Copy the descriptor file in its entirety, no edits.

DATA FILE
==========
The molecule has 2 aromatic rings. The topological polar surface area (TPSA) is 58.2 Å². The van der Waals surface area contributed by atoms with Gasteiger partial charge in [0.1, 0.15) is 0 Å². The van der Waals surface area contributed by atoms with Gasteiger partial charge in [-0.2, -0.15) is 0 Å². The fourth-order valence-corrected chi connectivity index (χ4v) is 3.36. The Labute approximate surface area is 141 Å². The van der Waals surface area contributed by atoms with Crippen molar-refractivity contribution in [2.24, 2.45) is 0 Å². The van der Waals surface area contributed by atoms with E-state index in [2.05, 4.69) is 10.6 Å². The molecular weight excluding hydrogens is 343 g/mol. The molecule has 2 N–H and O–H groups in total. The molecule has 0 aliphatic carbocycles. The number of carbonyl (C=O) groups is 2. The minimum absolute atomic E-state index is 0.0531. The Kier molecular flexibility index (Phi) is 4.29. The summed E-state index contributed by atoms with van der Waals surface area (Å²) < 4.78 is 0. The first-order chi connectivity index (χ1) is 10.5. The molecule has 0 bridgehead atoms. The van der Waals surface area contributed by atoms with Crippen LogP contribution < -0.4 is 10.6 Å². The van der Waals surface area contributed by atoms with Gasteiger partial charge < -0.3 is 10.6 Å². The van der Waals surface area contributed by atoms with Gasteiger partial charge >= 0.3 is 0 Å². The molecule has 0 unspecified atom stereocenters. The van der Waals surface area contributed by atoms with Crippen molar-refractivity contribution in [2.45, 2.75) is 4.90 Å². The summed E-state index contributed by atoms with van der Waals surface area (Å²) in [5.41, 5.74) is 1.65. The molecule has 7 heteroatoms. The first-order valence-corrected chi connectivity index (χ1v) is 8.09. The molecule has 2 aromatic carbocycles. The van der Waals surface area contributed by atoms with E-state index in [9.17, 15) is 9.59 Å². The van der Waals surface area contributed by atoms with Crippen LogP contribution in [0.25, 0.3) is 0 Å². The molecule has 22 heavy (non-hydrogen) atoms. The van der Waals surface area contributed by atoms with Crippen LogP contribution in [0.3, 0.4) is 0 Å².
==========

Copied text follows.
The molecule has 2 aromatic rings. The topological polar surface area (TPSA) is 58.2 Å². The van der Waals surface area contributed by atoms with Gasteiger partial charge in [0.1, 0.15) is 0 Å². The van der Waals surface area contributed by atoms with Gasteiger partial charge in [-0.2, -0.15) is 0 Å². The fourth-order valence-corrected chi connectivity index (χ4v) is 3.36. The Labute approximate surface area is 141 Å². The van der Waals surface area contributed by atoms with Crippen molar-refractivity contribution in [2.24, 2.45) is 0 Å². The van der Waals surface area contributed by atoms with E-state index in [2.05, 4.69) is 10.6 Å². The molecular weight excluding hydrogens is 343 g/mol. The molecule has 2 N–H and O–H groups in total. The molecule has 0 aliphatic carbocycles. The number of carbonyl (C=O) groups is 2. The minimum absolute atomic E-state index is 0.0531. The Kier molecular flexibility index (Phi) is 4.29. The summed E-state index contributed by atoms with van der Waals surface area (Å²) < 4.78 is 0. The first-order chi connectivity index (χ1) is 10.5. The molecule has 0 bridgehead atoms. The van der Waals surface area contributed by atoms with Crippen LogP contribution < -0.4 is 10.6 Å². The van der Waals surface area contributed by atoms with Gasteiger partial charge < -0.3 is 10.6 Å². The van der Waals surface area contributed by atoms with Gasteiger partial charge >= 0.3 is 0 Å². The molecule has 0 unspecified atom stereocenters. The van der Waals surface area contributed by atoms with Crippen molar-refractivity contribution in [2.45, 2.75) is 4.90 Å². The summed E-state index contributed by atoms with van der Waals surface area (Å²) in [5.41, 5.74) is 1.65. The molecule has 7 heteroatoms. The first-order valence-corrected chi connectivity index (χ1v) is 8.09. The molecule has 2 aromatic carbocycles. The van der Waals surface area contributed by atoms with E-state index in [9.17, 15) is 9.59 Å². The van der Waals surface area contributed by atoms with Crippen LogP contribution in [0.25, 0.3) is 0 Å². The molecule has 22 heavy (non-hydrogen) atoms. The van der Waals surface area contributed by atoms with Crippen LogP contribution in [0.3, 0.4) is 0 Å².